For so many during the COVID-19 pandemic, work has become precarious. For others, like sex workers, it’s also become a potential threat. In a business where maintaining a distance of six feet with clients is often impossible, many are being forced to either leave the industry entirely, turn to virtual options or tighter rules — all without the protection of the government or law enforcement, and within a healthcare system that is already not easily accessible to them.
Like people of colour and those already facing systemic poverty, sex workers are one of the more overlooked subpopulations to be at an increased risk of contracting COVID-19. With a dip in demand for services, and no salary or benefits, any talk of a safety net is nonexistent. Those most at risk include Queer and Trans, Black and Indigenous Communities of Colour (QTBIPOC), immigrant workers, and those living with illness or disabilities.
With sex work still criminalized in Canada, and there being a considerable stigma around it, many sex workers have felt too afraid to apply for the Canadian Emergency Response Benefit (CERB) and share banking information. Some simply don’t qualify. But that’s where — much like in the aforementioned subpopulations — community comes in. Both Maggie’s Toronto Sex Workers Action Project and Butterfly Asian and Migrant Sex Workers Support Network established an emergency fund for workers, along with creating COVID-19 work guidelines for workers, clients, and allies.
“With our labour criminalized, stigmatized, and illegitimized, there is no one sex workers can rely on but each other,” says Andrea Werhun, a writer, performer, sex worker and Maggie’s peer outreach worker. “That’s why, when the pandemic began and we all started to lose our jobs en masse, sex worker organizations stepped up and established mutual aid funds to provide financial support for sex workers in need. I can’t stress this enough: we only have each other, and it is why we have continued to survive for millennia despite constant state oppression.”
Maggie’s also coordinated a recent COVID-19 vaccination site at adult entertainment venue Zanzibar Tavern in Toronto specifically targeted at sex workers (though all have been welcome). The low-barrier clinic has not required a legal name, formal ID, proof of status or address, and is also offering private clinics in more discreet locations upon request. The organization also offers free mental health support, bi-weekly FoodShare Toronto food boxes and legal support.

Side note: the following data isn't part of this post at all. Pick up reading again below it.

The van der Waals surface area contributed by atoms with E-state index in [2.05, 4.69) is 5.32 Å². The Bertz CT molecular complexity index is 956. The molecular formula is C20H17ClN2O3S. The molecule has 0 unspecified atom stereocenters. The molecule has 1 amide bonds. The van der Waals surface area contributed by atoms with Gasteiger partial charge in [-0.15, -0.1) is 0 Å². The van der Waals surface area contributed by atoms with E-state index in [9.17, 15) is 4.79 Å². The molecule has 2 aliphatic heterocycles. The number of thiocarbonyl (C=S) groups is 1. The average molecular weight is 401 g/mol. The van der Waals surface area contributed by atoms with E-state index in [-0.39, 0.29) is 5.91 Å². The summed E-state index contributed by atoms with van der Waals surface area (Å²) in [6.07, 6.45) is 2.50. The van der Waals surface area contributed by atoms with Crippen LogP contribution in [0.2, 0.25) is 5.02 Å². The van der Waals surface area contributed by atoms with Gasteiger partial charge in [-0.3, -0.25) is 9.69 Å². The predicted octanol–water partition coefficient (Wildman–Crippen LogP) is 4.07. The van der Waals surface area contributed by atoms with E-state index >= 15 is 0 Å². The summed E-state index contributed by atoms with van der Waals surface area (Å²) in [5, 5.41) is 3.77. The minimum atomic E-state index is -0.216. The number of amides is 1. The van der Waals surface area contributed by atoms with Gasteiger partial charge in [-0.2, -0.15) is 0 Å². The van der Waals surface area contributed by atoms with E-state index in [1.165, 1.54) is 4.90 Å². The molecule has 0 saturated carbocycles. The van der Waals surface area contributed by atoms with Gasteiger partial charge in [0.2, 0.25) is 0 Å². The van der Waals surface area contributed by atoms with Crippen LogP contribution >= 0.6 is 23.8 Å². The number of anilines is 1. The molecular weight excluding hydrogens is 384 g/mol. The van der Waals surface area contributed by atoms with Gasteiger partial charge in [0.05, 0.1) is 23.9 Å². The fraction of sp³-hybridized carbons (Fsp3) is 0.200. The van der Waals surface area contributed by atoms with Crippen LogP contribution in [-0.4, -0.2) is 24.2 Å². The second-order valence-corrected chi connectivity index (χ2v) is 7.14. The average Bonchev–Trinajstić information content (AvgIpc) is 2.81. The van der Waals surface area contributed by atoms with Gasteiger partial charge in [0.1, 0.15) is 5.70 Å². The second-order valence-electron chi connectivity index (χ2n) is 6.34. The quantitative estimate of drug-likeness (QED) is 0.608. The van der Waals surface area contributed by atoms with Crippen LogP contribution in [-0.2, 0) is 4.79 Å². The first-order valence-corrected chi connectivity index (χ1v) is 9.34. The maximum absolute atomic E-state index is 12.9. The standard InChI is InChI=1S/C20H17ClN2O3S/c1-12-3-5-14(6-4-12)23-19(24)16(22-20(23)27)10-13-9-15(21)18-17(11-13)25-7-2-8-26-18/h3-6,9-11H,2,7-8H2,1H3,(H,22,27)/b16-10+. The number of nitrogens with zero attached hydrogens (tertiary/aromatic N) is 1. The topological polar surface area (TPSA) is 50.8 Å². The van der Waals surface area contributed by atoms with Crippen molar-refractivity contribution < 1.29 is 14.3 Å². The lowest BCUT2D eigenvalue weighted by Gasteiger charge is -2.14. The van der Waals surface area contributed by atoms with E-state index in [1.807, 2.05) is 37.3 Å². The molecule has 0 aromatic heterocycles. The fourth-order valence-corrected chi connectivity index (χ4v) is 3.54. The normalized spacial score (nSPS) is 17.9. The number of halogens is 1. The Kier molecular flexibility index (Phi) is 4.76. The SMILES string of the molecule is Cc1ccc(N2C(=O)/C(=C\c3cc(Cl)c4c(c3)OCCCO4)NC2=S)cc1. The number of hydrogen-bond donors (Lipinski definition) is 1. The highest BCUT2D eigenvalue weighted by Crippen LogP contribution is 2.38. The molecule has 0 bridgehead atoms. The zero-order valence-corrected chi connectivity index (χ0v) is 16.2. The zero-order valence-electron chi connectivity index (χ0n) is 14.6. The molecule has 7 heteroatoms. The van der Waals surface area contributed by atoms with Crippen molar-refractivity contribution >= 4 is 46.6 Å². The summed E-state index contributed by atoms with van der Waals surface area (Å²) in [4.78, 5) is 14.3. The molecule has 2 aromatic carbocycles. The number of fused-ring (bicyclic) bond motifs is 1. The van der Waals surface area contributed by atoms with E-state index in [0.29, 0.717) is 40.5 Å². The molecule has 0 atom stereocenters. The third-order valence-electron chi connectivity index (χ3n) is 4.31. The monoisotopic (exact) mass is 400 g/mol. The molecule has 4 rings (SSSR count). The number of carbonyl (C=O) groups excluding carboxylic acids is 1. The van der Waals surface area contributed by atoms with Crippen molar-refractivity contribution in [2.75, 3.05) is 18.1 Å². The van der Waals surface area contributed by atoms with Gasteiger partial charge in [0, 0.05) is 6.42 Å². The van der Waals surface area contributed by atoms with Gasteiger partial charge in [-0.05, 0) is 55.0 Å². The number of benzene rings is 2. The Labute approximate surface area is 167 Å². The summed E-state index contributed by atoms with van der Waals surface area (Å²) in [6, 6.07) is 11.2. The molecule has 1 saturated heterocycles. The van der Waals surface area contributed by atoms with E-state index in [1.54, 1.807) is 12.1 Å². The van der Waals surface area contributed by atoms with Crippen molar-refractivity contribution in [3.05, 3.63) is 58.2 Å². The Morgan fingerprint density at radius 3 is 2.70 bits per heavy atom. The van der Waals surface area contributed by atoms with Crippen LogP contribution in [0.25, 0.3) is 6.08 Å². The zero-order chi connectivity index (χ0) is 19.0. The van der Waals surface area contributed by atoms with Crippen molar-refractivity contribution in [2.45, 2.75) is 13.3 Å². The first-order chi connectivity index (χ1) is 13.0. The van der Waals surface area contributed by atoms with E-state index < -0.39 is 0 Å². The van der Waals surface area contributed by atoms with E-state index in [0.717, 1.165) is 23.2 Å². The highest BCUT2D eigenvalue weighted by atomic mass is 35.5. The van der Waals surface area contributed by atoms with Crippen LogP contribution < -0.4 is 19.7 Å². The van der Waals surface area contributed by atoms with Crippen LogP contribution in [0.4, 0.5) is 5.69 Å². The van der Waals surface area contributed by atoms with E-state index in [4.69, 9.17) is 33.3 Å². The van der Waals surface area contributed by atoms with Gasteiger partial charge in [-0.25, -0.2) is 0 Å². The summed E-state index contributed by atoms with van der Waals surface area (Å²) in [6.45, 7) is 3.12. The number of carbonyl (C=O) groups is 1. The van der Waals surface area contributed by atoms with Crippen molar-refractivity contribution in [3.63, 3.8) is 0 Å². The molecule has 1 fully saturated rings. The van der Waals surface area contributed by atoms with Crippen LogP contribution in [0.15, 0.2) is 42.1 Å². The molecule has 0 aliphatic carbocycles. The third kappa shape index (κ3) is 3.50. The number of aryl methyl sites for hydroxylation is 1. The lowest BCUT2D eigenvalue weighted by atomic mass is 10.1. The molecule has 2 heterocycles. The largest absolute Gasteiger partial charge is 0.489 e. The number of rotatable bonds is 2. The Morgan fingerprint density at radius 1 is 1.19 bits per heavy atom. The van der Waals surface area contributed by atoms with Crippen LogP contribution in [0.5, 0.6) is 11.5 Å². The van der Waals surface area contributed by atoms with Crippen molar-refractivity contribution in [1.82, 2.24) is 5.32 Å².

Improvisation and technology
But the show must go on, and has driven many workers to the safety of the internet — even as the government has fought it with FOSTA-SESTA, a pair of bills signed into law by President Donald Trump before his reign came to an end. Meant to make online illegal sex trafficking much more difficult, it’s also made it so that website publishers (e.g. Craigslist, Reddit) can be held responsible if sex work ads are posted — even if consensually. It’s led to a censorship free-for-all. And yes, that also means it impacts Canadians, as many of them also rely on the same services, including Backpage, an adult services ad site. After all, the internet doesn’t exactly have borders.
Many sex workers have improvised, through custom content creation, live-cam shows, subscription services, paid sexting, phone sex, the list goes on. Maggie’s itself has collaborated with StrappedTO to host The Strap House, a virtual strip club that celebrates queer, Black sex workers and entertainers. It even holds life-drawing sessions — where entertainers pose for art — featuring BIPOC sex workers who are disproportionately impacted by the pandemic and discriminated against in the sex industry. All funds raised go directly into the organization’s Black Sex Worker Emergency Survival Fund.
Jade, a sex worker who moved from London to Toronto when the pandemic hit, came to Maggie’s with the idea of the life-drawing class exclusively featuring strippers, which is something she originally ran with the U.K.-based East London Strippers Collective (ELSC). It’s since moved online, found a global audience, and become a massive success.
“It works really well and is popular because we touch upon the age-old tradition of artists painting the nude and sex workers modelling for them,” she explains, noting the international appeal of the class, which she recently helped bring to a Spanish-speaking audience with Chilean and Venezuelan hosts. “We use the class as an opportunity to break down stigma, allow artists to meet us face-to-face and forge long-term relationships. [This] illustrates just how important creating value and income for sex workers is, particularly as an alternative to riskier forms of sex work.”